Rise and Spread of Islam 622-1500: Science, Technology, Health Research Article from World Eras

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Prophetic Foundations. Muslim medicine has an important theological basis. Both the Qur'an and the hadiths make many references to taking care of the body, which is a religious obligation for Muslims. An instrumental aspect of Islamic theology is the divinely ordained balance of life. Muslims are expected to protect that delicate balance, including care of their bodies, so they are able to perform religious duties and be valuable citizens. This concept was clearly put forth by the fifteenth-century Muslim physician Jalal al-Din al-Suyuti in his Tibb ul-Nabbi (Medicine of the Prophet):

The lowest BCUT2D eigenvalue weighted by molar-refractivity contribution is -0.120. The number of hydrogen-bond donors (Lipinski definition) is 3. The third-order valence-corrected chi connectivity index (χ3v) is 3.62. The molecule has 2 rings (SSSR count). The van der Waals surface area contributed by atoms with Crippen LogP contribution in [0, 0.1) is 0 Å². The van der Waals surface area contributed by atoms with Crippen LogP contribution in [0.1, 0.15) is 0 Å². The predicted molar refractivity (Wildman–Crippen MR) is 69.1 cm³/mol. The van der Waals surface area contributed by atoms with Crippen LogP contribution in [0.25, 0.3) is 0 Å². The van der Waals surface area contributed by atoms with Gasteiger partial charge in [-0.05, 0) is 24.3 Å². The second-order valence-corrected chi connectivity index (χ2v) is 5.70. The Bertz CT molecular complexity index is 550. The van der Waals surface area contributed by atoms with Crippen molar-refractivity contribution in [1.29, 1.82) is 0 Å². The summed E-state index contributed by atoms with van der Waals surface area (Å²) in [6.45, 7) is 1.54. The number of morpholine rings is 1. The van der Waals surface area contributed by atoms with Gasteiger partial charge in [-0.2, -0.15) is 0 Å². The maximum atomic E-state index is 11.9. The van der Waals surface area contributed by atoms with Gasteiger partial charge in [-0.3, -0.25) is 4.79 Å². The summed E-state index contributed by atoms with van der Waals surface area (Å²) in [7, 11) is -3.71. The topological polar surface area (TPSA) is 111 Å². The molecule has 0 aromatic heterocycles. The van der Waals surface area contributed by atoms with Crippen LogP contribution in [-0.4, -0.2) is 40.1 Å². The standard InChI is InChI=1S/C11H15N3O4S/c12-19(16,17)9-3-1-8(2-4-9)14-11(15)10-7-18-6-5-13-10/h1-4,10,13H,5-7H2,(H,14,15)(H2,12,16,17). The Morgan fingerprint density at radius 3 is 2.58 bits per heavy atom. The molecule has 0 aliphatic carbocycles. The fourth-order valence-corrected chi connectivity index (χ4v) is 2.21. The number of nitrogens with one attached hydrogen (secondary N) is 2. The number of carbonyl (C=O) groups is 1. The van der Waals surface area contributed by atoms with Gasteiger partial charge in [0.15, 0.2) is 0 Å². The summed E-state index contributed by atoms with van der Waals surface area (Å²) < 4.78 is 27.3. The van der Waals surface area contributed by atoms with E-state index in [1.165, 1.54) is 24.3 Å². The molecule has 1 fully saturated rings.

It is obligatory upon every Muslim that he draw as close to the Almighty God as he can and that he put forth all his powers in attention to His commands and obedience to Him, and that he make the best use of his means and that he . . . [refrains] from what is forbidden and that he...

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This section contains 2,778 words
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Buy the Rise and Spread of Islam 622-1500: Science, Technology, Health Encyclopedia Article
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World Eras
Rise and Spread of Islam 622-1500: Science, Technology, Health from World Eras. ©2005-2006 Thomson Gale, a part of the Thomson Corporation. All rights reserved.
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